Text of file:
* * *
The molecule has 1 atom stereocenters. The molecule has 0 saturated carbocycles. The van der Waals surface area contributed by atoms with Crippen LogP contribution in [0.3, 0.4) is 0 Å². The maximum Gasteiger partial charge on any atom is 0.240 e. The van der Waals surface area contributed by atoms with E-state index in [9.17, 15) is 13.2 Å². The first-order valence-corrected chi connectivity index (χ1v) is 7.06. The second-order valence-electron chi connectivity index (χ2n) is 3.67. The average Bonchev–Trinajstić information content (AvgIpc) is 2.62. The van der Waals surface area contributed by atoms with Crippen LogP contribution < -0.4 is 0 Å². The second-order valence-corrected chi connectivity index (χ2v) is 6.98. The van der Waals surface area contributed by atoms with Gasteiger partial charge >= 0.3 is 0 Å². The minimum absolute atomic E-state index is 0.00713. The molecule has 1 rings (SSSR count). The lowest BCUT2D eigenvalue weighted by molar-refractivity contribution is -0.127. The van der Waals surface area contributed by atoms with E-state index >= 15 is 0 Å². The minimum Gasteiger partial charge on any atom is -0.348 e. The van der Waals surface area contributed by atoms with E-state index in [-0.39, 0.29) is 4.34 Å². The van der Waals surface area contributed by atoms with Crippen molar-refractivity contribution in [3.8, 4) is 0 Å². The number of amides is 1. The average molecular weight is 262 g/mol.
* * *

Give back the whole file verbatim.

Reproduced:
The molecule has 1 atom stereocenters. The molecule has 0 saturated carbocycles. The van der Waals surface area contributed by atoms with Crippen LogP contribution in [0.3, 0.4) is 0 Å². The maximum Gasteiger partial charge on any atom is 0.240 e. The van der Waals surface area contributed by atoms with E-state index in [9.17, 15) is 13.2 Å². The first-order valence-corrected chi connectivity index (χ1v) is 7.06. The second-order valence-electron chi connectivity index (χ2n) is 3.67. The average Bonchev–Trinajstić information content (AvgIpc) is 2.62. The van der Waals surface area contributed by atoms with Crippen LogP contribution < -0.4 is 0 Å². The second-order valence-corrected chi connectivity index (χ2v) is 6.98. The van der Waals surface area contributed by atoms with Gasteiger partial charge >= 0.3 is 0 Å². The minimum absolute atomic E-state index is 0.00713. The molecule has 1 rings (SSSR count). The lowest BCUT2D eigenvalue weighted by molar-refractivity contribution is -0.127. The van der Waals surface area contributed by atoms with E-state index >= 15 is 0 Å². The minimum Gasteiger partial charge on any atom is -0.348 e. The van der Waals surface area contributed by atoms with E-state index in [-0.39, 0.29) is 4.34 Å². The van der Waals surface area contributed by atoms with Crippen molar-refractivity contribution in [3.8, 4) is 0 Å². The number of amides is 1. The average molecular weight is 262 g/mol.